The fact that more people are able to be their genuine selves at younger ages is one of the greatest achievements of the LGBTQ rights movement. Having kids come out younger also brings a new set of challenges, such as navigating skepticism from others ("Are you sure? You're so young!") to the fact that lBilly may no longer be welcome for playdates at his friend's house after announcing that he is gay. Of course, coming out as a preteen is still the exception, not the norm. While I figure that we'll see more queer individuals come out at young ages, given the growing acceptance of LGBTQ people and the fact that more kids know what it means to be gay, many other queer youth may still come to understand their identity during adolescence. I also don't want to sound out of touch with today's reality: There are still many queer youth who struggle in the closet and are exposed to anti-gay prejudice at school and elsewhere. Nonetheless, I hope we are moving toward a time when queer youth spend little if any time in the closet. As we move ahead, I look forward to a discussion about how to best meet these kids' unique needs.
by on May. 22, 2013 at 9:54 AM
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Replies (1-10):
Bookwormy
by Platinum Member on May. 22, 2013 at 9:57 AM
I initially went looking for coming out stats to prove that there have always been gay scouts. & there have! The difference is that they are much more likely to come out while scouting now. In the 90s they would have stayed closeted.
Bookwormy
by Platinum Member on May. 22, 2013 at 9:58 AM
Oregon's Medicaid program for trans youth is interesting.
stormcris
by Christy on May. 22, 2013 at 10:01 AM

Interesting

onethentwins
by Bronze Member on May. 22, 2013 at 2:18 PM


My daughters gay friend was in the boy scouts until he was about 17. It was obvious to me that he was gay when he was in 3rd grade. He still hasn't come out to him mom becaue she's expressed her negative feelings toward the gay community. I think she's in deep denial because the kid is flaming. 

Quoting Bookwormy:

I initially went looking for coming out stats to prove that there have always been gay scouts. & there have! The difference is that they are much more likely to come out while scouting now. In the 90s they would have stayed closeted.



onethentwins
by Bronze Member on May. 22, 2013 at 2:20 PM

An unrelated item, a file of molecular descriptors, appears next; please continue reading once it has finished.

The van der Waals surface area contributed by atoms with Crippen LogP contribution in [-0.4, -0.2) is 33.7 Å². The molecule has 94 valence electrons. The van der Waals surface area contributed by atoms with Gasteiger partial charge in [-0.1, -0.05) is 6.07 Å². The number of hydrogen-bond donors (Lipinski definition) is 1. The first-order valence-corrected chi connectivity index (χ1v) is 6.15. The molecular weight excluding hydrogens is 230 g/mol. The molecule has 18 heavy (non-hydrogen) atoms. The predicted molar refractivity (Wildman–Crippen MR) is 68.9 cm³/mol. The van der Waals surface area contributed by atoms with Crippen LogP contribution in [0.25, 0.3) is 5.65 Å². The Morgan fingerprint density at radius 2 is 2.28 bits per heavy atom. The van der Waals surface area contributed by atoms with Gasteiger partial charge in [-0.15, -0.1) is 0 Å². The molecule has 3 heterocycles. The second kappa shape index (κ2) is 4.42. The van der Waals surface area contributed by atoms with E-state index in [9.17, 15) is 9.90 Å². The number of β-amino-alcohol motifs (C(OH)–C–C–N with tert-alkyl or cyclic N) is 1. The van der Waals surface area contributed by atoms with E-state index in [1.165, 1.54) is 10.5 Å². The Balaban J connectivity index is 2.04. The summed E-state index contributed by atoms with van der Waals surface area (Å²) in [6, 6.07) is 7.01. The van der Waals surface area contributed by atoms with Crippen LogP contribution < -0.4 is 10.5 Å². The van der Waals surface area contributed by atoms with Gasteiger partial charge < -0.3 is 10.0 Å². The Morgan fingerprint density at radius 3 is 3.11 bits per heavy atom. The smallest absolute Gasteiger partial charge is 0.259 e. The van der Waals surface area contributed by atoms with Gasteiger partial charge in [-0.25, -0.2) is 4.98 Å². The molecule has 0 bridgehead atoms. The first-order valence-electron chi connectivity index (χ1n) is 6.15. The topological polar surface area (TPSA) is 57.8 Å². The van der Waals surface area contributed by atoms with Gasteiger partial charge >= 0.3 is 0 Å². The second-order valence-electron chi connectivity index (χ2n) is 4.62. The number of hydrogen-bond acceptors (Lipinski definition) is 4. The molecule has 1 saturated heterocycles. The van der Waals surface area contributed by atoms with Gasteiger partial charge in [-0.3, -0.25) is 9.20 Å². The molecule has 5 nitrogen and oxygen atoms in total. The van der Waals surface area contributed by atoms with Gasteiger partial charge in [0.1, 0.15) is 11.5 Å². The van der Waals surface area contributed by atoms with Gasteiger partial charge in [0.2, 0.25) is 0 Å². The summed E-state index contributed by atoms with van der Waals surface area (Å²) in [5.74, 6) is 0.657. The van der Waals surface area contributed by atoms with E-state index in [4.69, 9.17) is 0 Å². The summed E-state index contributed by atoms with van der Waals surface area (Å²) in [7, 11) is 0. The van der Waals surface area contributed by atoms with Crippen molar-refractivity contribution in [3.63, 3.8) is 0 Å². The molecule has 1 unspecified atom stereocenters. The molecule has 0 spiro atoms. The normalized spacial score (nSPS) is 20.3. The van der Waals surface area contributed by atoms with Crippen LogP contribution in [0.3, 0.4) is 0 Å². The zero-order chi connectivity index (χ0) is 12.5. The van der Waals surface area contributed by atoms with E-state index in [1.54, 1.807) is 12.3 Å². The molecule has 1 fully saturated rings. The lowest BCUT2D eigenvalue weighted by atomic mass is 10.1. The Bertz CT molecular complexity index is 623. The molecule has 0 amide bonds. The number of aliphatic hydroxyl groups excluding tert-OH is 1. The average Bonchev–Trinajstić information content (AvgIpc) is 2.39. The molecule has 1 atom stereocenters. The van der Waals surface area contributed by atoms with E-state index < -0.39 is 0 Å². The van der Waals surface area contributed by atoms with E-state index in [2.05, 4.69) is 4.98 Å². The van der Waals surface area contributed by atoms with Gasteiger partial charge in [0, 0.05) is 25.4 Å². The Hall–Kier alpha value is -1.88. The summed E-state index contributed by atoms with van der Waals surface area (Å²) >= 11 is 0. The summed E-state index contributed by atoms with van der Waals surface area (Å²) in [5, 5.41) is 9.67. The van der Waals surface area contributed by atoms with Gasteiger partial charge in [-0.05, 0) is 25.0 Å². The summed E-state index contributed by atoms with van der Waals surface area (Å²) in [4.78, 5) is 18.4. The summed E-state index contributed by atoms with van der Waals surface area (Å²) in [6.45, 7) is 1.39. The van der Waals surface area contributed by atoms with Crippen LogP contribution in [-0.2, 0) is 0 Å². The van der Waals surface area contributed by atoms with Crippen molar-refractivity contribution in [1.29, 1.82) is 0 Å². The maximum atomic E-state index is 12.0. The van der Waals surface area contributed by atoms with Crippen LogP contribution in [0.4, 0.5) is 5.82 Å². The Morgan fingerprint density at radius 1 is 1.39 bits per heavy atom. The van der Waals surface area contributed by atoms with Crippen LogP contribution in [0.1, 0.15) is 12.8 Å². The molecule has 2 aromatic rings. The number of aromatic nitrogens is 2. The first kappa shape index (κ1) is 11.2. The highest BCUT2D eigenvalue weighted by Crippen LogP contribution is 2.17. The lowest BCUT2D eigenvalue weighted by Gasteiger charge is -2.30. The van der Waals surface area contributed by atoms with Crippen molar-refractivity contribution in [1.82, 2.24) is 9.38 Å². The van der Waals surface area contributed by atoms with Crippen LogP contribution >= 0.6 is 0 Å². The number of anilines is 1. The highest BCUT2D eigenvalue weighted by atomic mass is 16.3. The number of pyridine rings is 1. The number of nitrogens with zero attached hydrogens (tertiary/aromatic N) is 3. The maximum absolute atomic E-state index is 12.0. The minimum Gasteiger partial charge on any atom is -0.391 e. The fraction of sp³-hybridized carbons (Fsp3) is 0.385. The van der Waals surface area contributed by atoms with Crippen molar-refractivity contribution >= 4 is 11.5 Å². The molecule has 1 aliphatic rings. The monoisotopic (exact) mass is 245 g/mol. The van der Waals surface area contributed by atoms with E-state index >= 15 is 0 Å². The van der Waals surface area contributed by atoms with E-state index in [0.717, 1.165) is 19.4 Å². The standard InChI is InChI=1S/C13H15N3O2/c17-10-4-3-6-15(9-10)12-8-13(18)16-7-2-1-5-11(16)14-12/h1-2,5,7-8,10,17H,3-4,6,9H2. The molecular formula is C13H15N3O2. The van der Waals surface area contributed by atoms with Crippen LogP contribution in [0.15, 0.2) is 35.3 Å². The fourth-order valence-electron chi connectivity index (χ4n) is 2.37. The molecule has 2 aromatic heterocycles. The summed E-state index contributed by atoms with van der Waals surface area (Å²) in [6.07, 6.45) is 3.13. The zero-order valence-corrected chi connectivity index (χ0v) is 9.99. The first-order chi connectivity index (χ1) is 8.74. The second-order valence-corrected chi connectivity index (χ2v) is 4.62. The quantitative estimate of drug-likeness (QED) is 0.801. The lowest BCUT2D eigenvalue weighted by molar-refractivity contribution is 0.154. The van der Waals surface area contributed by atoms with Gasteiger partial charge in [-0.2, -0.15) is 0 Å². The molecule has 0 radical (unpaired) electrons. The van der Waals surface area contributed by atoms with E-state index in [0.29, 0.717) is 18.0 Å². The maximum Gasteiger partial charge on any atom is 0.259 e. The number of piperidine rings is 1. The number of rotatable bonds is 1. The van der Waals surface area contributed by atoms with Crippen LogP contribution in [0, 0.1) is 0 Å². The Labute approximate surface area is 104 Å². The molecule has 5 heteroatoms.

Another friend of mine has a daughter that identifies as a boy. He's 13 and on hormones. My friend says she wont let him get surgury until he's an adult. He just started HS and apparently everyone is very supportive but he doesn't want to be the poster boy for transgendered kids. 

SewingMamaLele
by Leanne on May. 22, 2013 at 2:22 PM
4 moms liked this

Uhmm... is this a joke?   I can't be the only one who thinks that giving kids puberty supressing hormones is a bad idea. 

x_Starr_x
by Bronze Member on May. 22, 2013 at 2:22 PM
4 moms liked this
Waste of tax payers money this is not a medical need they wanna change sex mommy and daddy need to pay for it . Our medicad programs are in enough debt.
Bookwormy
by Platinum Member on May. 22, 2013 at 5:18 PM
It is a diagnosis, so it does qualify for treatment.


Quoting x_Starr_x:

Waste of tax payers money this is not a medical need they wanna change sex mommy and daddy need to pay for it . Our medicad programs are in enough debt.

x_Starr_x
by Bronze Member on May. 22, 2013 at 5:26 PM
1 mom liked this
It is not a true medical need a heart defect is wanting to change sex is not.

Quoting Bookwormy:

It is a diagnosis, so it does qualify for treatment.




Quoting x_Starr_x:

Waste of tax payers money this is not a medical need they wanna change sex mommy and daddy need to pay for it . Our medicad programs are in enough debt.

rfurlongg
by on May. 22, 2013 at 6:28 PM
3 moms liked this
Hmmm.... I have mixed feeling. While every child should feel safe to express their sexuality I am cautious about introducing hormone supresant into a growing body. What are the long term physical and emotional repercussions? Lots to consider.